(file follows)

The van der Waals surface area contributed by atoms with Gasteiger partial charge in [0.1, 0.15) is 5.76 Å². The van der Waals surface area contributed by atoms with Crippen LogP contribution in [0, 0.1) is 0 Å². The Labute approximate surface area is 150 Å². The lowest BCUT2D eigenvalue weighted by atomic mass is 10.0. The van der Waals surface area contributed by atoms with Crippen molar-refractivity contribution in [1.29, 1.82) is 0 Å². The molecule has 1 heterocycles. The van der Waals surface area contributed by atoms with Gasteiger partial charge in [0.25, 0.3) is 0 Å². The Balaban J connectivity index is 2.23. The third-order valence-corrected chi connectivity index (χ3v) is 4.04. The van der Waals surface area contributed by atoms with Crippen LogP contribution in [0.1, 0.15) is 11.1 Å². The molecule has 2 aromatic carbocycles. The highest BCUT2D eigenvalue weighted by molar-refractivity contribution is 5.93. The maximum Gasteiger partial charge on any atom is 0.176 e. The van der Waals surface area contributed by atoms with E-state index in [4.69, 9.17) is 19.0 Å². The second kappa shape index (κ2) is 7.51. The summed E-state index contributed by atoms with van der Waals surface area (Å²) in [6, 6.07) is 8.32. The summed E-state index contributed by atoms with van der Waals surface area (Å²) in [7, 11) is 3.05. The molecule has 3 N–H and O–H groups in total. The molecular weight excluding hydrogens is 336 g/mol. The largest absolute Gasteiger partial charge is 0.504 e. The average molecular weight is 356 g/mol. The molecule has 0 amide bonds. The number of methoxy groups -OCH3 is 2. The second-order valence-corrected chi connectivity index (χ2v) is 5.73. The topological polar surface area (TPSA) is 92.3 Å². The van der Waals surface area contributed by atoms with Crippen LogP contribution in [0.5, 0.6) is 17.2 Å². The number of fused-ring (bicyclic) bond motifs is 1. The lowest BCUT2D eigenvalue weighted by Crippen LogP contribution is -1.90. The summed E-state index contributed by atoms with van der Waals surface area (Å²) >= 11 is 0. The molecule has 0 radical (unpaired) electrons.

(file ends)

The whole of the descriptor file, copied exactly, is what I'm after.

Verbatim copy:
The van der Waals surface area contributed by atoms with Gasteiger partial charge in [0.1, 0.15) is 5.76 Å². The van der Waals surface area contributed by atoms with Crippen LogP contribution in [0, 0.1) is 0 Å². The Labute approximate surface area is 150 Å². The lowest BCUT2D eigenvalue weighted by atomic mass is 10.0. The van der Waals surface area contributed by atoms with Crippen molar-refractivity contribution in [1.29, 1.82) is 0 Å². The molecule has 1 heterocycles. The van der Waals surface area contributed by atoms with Gasteiger partial charge in [0.25, 0.3) is 0 Å². The Balaban J connectivity index is 2.23. The third-order valence-corrected chi connectivity index (χ3v) is 4.04. The van der Waals surface area contributed by atoms with Crippen LogP contribution in [0.1, 0.15) is 11.1 Å². The molecule has 2 aromatic carbocycles. The highest BCUT2D eigenvalue weighted by molar-refractivity contribution is 5.93. The maximum Gasteiger partial charge on any atom is 0.176 e. The van der Waals surface area contributed by atoms with E-state index in [4.69, 9.17) is 19.0 Å². The second kappa shape index (κ2) is 7.51. The summed E-state index contributed by atoms with van der Waals surface area (Å²) in [6, 6.07) is 8.32. The summed E-state index contributed by atoms with van der Waals surface area (Å²) in [7, 11) is 3.05. The molecule has 3 N–H and O–H groups in total. The molecular weight excluding hydrogens is 336 g/mol. The largest absolute Gasteiger partial charge is 0.504 e. The average molecular weight is 356 g/mol. The molecule has 0 amide bonds. The number of methoxy groups -OCH3 is 2. The second-order valence-corrected chi connectivity index (χ2v) is 5.73. The topological polar surface area (TPSA) is 92.3 Å². The van der Waals surface area contributed by atoms with Crippen LogP contribution in [0.5, 0.6) is 17.2 Å². The number of fused-ring (bicyclic) bond motifs is 1. The lowest BCUT2D eigenvalue weighted by Crippen LogP contribution is -1.90. The summed E-state index contributed by atoms with van der Waals surface area (Å²) >= 11 is 0. The molecule has 0 radical (unpaired) electrons.